When I don't see any information about the articulation or the library too, I potentially lose time, as I could already find the right plugin for improving the sound instead. The big goal is always this: To optimize the workflow, so we don't get lost, lose time, are creative, productive, effective – you name it.
Mixing is a process of super quick choices that engineers make in order to get the sound and music to the next level. Proper preparation of the mixing template is a must, or otherwise, the engineer can't get into "being in the zone", thus concentrating on the project.
Mixing is a creative process too that you don't want to interrupt with tasks like renaming the files, re-checking the audio files, etc.. The ultimate goal of any project is to have as much focus as you can. To have a nice layout of your template, with all the colors that make sense to you, naming the channels and bounced files properly should be your priority, even if you don't hire someone else to mix your music, you will save a lot of time for yourself.
When people ask me to mix their music, I always remind them to name the audio files properly, so I don't get lost and waste my time to rename them for an extra hour. If they do it, they will save my time and their money. If they don't, I will spend more time doing it myself, and because of that, I have to charge them more, as it's my work time too. Remember that in the long run, you will always save more time and energy for your mixing, when you invest some extra time to prepare your session accordingly.
There are many proved studies and tests which say that people tend to lose focus for up to 17 minutes if they feel distracted or are distracted by things that don't support the main task. So if your main task is mixing and being creative, then it would be smart to eliminate all the little things that distract you to achieve your main goal. Implement that, and you will see much better results! There is nothing better than being effective and productive at the same time. If you are – you found your "being in the zone" state!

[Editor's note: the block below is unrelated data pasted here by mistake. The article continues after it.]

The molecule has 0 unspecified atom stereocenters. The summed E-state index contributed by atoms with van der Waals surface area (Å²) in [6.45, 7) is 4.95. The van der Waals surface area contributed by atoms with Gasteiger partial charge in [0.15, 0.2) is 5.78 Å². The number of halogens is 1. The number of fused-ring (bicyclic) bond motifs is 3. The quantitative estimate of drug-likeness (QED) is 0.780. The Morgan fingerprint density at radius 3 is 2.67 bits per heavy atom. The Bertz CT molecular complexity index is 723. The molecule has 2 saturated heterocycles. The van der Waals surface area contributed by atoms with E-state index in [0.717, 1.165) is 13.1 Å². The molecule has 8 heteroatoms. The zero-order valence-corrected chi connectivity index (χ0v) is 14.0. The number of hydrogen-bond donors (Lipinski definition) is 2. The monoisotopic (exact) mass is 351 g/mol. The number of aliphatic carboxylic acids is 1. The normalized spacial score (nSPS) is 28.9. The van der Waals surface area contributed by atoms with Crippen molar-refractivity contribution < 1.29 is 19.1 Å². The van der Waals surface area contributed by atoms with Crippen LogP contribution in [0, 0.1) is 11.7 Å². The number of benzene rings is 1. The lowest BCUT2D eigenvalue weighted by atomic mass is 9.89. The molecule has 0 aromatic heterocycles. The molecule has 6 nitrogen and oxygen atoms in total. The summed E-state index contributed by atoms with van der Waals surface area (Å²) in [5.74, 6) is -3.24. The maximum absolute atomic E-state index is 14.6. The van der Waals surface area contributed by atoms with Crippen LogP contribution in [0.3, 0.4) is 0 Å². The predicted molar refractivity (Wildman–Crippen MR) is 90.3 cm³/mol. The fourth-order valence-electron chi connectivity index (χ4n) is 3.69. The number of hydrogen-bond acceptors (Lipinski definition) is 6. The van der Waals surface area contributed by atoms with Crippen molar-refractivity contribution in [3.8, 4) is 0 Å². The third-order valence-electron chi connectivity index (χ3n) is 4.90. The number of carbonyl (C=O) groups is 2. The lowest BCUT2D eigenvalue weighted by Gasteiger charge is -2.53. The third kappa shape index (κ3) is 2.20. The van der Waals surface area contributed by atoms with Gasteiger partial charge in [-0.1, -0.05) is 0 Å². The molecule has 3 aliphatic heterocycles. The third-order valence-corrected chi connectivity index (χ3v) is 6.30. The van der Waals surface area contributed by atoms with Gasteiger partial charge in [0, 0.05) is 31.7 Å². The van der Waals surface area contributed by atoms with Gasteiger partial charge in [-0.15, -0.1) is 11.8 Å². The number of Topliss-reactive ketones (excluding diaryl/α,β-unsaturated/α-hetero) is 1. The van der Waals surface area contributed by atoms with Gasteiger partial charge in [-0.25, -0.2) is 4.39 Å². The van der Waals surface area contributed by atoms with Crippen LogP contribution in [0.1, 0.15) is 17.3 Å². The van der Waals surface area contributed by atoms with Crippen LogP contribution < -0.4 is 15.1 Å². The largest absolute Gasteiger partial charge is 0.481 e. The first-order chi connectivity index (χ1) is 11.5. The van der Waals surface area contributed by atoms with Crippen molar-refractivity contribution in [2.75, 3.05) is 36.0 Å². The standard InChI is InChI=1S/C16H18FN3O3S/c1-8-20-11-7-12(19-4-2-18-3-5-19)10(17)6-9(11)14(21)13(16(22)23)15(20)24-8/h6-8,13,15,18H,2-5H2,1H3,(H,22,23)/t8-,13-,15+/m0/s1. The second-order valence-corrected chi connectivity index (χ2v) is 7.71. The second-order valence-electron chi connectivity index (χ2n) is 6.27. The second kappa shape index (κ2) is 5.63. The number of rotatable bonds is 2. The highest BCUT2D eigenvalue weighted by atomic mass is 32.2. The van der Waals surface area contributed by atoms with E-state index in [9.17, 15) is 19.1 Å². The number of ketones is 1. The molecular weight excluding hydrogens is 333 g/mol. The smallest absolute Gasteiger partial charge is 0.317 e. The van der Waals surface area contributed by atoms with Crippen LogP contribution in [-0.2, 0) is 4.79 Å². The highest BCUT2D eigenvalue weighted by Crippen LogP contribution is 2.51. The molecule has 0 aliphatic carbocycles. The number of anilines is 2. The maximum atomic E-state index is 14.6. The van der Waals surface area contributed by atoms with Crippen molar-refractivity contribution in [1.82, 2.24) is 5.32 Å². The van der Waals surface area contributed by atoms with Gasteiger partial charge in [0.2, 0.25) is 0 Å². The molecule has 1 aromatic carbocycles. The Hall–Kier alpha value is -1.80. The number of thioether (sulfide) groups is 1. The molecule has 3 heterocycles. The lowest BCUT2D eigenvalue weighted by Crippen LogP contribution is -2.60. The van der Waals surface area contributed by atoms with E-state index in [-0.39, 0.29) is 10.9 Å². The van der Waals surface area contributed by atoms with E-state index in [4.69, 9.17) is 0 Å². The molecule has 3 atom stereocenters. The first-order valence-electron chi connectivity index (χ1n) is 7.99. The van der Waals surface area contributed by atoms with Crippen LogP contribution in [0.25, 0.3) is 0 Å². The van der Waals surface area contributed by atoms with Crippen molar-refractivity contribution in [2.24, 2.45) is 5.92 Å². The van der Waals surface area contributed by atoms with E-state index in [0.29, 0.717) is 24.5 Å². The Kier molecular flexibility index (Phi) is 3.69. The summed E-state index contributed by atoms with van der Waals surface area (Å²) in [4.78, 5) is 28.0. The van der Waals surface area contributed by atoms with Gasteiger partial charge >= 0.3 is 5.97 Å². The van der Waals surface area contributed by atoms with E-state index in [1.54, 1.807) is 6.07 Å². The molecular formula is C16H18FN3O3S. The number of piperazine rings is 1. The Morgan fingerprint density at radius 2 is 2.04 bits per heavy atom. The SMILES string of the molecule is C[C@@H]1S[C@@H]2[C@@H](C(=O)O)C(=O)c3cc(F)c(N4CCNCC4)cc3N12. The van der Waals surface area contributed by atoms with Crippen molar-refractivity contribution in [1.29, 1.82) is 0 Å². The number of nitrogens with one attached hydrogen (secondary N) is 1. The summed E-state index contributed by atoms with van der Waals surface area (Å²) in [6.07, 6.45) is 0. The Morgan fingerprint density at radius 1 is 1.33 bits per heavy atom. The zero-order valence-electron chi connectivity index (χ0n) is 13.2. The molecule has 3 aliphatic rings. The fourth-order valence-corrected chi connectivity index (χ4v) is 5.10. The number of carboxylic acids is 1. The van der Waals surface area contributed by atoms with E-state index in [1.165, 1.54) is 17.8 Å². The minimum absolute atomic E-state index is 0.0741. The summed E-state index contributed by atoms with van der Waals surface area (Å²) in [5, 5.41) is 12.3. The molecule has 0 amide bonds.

Another thing that I like to implement is creating groups or sub-groups, and combine the instruments and sounds that make sense to me. For example, all the strings that I have used in my production. This one is obvious of course, however, if you go further you could even create separate folders and sub-groups for articulations like all staccato, legato, etc., that will lead to the main strings bus in your mixing console.
You can actually create sub-groups for libraries too if that would make more sense to you, as every library has a specific sound, and sometimes we want to treat that sound with certain plugins we like. It's all up to you.
One huge time saver for me is combining tracks that were never used before to a scene or the part where they all play together. In my "Final Chase" cue I have one part that plays a trap-like beat. I never used the sounds in the cue before, so I have put them into one folder, thus using just one fader for them together. It saves me extra time because I don't need to find the instruments all over the place if I would have a folder for "Kicks" or "Snares" only.
Again, you need to find a solution that works for you and your project. There are sessions where I change some stuff here and there because it fits the workflow better. There is no right or wrong. It's always up to your character and how you like to approach things. Some principles work for most of the people out there but you don't need to limit yourself only on them. Breaking out of your standards and your comfort zone can work wonders for the next projects to come.
Copy, implement, and make it your own is always the right way to go, no matter if it is creative or logistical work. Your goal should always be to adapt it to your style – never forget that!
Down below you will find my mixing template overview of my "Final Chase" Spitfire Audio Composition Contest. Thank you for read and now enjoy the video! :)
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To your success,
Creator of Make Better Music Now
Hi, I’m Alexey aka JLX,
it’s nice to meet you!
I am a Germany based composer,
sound designer, mixing engineer and coach.